Mossaad AM, Abdelrahman MA, Kotb AM, Alolayan AB, Elsayed SA. Gummy smile management using diode laser gingivectomy versus botulinum toxin injection - A prospective study. Ann Maxillofac Surg [serial online] 2021 [cited 2022 Jan 18];11:70-4. Available from: https://www.amsjournal.com/text.asp?2021/11/1/70/322263
| Introduction|| |
Gummy smile (GS) is a condition that affects the confidence of many young people. It has multiple causes as short upper lip or hyperactive upper lip, excess maxillary growth, and excess gum covering teeth. When 3 mm or more of the gum is displayed, this is considered to be unaesthetic. Individuals with GS are often embarrassed to smile. Management of GS often depends on the cause in the first place., Anthony et al. 2014 tried to validate Index for Orthognathic Functional Treatment Need (IOFTN) and found this index is very reliable in helping determination of patient need, especially in severe malocclusion. After that, Borzabadi-Farahani, in 2016, assessed IOFTN index and found also that subjects with malocclusion had higher percentage of Grade 5 IOFTN scores which indicated greater functional need. According to their criteria, any upper labial segment gingival exposure >3 mm at rest with the evidence of periodontal effects are moderate to great need for treatment.
Cases with skeletal maxillary overgrowth are managed usually with orthognathic surgeries, cases with short hyperactive lips are managed with botulinum toxin injection and cases with gingival enlargement are managed with gingivectomy either surgically with scalpel or with laser to expose normal length of teeth. This can be decided clinically or by measuring keratinized gingival level.,,
Lasers have been widely used in dentistry either on soft tissue as neodymium yttrium aluminium garnet (YAG), diode, or CO2 or hard tissue as erbium-doped: YAG. Applications for soft-tissue include biostimulation, sulcular debridement, gingival peeling, frenectomies, biopsies, and gingivectomy. The use of lasers facilitates treatment with less timing and gives better healing option rather than the conventional surgical methods using the scalpel. A common application of lasers is using diode 655–980 nm in laser gingivectomy procedure for patients who are suffering from short clinical crowns in order to decrease the gingival sulcus.,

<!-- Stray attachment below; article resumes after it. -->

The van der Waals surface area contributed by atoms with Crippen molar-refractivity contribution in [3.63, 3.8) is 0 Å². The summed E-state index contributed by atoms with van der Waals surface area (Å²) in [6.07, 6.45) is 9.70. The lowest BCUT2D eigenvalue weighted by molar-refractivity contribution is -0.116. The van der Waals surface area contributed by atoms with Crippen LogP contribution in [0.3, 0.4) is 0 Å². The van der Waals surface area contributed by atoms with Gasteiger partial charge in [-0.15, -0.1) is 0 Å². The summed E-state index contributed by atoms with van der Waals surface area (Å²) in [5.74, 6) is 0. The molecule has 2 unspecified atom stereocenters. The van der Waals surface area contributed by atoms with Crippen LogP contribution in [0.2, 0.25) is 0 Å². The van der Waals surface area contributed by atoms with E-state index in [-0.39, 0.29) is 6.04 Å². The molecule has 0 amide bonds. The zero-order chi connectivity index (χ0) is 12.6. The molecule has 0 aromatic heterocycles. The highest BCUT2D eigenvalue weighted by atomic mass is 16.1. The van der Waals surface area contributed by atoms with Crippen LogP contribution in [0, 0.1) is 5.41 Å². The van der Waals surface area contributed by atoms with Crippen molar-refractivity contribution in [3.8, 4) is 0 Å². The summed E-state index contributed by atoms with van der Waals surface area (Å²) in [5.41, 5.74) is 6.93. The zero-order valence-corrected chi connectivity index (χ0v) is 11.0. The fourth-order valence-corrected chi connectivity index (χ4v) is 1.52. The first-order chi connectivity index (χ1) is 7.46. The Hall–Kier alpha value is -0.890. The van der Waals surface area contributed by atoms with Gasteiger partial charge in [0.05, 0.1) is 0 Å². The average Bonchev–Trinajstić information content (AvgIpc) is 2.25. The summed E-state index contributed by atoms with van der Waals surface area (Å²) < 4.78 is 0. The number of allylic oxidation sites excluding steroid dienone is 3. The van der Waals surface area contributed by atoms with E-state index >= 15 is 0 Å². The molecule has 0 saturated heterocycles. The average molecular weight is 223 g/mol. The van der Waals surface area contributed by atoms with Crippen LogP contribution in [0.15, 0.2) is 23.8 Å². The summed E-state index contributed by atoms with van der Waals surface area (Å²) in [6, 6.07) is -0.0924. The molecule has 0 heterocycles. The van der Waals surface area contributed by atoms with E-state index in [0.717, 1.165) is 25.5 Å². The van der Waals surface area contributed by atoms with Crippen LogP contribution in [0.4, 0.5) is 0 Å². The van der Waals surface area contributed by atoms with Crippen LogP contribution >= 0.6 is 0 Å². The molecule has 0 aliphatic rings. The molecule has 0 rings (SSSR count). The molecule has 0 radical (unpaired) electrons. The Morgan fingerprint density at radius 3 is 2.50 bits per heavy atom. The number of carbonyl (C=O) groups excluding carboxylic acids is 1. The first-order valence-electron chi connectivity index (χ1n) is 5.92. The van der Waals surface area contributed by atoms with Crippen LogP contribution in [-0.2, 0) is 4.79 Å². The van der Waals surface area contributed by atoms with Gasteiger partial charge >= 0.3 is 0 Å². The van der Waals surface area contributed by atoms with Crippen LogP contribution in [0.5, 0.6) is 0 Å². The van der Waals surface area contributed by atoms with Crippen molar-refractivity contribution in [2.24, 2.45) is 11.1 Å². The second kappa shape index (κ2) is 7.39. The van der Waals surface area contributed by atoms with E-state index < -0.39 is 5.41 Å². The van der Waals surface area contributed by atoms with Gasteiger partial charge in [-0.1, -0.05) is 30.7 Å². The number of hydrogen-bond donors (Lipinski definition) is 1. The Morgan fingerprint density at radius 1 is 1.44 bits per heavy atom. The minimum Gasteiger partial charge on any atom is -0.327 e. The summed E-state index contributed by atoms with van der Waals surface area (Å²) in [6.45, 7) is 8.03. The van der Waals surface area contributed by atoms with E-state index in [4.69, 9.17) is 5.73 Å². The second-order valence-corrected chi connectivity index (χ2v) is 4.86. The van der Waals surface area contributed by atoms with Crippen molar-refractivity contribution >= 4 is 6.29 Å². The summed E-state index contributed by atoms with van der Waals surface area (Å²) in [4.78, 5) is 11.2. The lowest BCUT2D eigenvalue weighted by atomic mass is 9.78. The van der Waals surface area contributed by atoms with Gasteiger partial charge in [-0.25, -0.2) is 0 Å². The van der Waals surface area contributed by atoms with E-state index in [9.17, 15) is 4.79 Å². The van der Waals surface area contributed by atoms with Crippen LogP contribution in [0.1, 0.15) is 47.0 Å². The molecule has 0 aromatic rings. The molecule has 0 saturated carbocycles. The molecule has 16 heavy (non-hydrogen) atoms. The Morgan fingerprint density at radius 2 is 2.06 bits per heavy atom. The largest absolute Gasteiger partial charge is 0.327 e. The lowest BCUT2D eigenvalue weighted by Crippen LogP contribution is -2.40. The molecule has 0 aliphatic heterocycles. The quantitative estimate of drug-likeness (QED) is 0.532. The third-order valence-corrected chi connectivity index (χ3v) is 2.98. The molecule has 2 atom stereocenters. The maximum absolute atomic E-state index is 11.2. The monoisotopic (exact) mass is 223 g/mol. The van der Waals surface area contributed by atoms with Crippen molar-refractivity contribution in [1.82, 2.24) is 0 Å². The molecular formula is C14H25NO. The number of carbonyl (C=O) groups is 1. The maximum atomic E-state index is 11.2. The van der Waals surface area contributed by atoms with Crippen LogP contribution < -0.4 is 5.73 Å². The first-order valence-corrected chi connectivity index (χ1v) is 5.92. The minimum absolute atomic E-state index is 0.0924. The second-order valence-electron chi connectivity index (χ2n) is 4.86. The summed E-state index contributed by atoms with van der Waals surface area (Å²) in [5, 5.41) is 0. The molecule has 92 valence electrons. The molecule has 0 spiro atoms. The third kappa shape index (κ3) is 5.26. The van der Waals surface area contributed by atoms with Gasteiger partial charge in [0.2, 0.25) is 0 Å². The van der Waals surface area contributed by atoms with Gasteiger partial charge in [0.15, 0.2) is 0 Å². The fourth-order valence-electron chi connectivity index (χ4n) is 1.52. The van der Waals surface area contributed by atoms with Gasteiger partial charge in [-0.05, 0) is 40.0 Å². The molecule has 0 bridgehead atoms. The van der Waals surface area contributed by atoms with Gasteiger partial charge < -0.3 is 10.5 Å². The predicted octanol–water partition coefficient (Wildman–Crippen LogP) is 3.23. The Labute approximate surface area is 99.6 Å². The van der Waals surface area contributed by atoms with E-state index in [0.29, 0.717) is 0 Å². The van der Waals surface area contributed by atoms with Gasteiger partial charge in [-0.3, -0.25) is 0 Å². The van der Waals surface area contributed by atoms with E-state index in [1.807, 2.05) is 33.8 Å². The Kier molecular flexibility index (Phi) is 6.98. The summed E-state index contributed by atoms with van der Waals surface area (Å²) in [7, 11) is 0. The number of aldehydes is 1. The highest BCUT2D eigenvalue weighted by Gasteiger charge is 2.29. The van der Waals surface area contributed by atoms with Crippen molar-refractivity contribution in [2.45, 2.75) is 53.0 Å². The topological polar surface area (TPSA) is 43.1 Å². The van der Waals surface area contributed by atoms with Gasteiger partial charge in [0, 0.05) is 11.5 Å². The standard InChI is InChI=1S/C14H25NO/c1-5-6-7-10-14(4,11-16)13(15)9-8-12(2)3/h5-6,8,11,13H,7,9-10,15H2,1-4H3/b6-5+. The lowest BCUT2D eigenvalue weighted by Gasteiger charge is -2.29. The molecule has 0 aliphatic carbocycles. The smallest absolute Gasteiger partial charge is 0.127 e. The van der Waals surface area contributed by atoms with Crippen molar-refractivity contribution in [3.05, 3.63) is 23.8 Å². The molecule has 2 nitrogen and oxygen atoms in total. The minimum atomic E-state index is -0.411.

Gingivectomy is a surgical operation to remove excess unsupported gingival tissue to a degree at which it is attached and create a new gingival margin that is apical to the old location without compromising the biological width.,
In the current study, diode laser was used as it is highly absorbable by haemoglobin and melanin that allows easier manipulation of soft tissue during gingival contouring in addition to improving epithelialization and wound healing. During the use of laser, heat generation allows coagulation that prevents bleeding by sealing the blood vessels and also inhibiting pain receptors.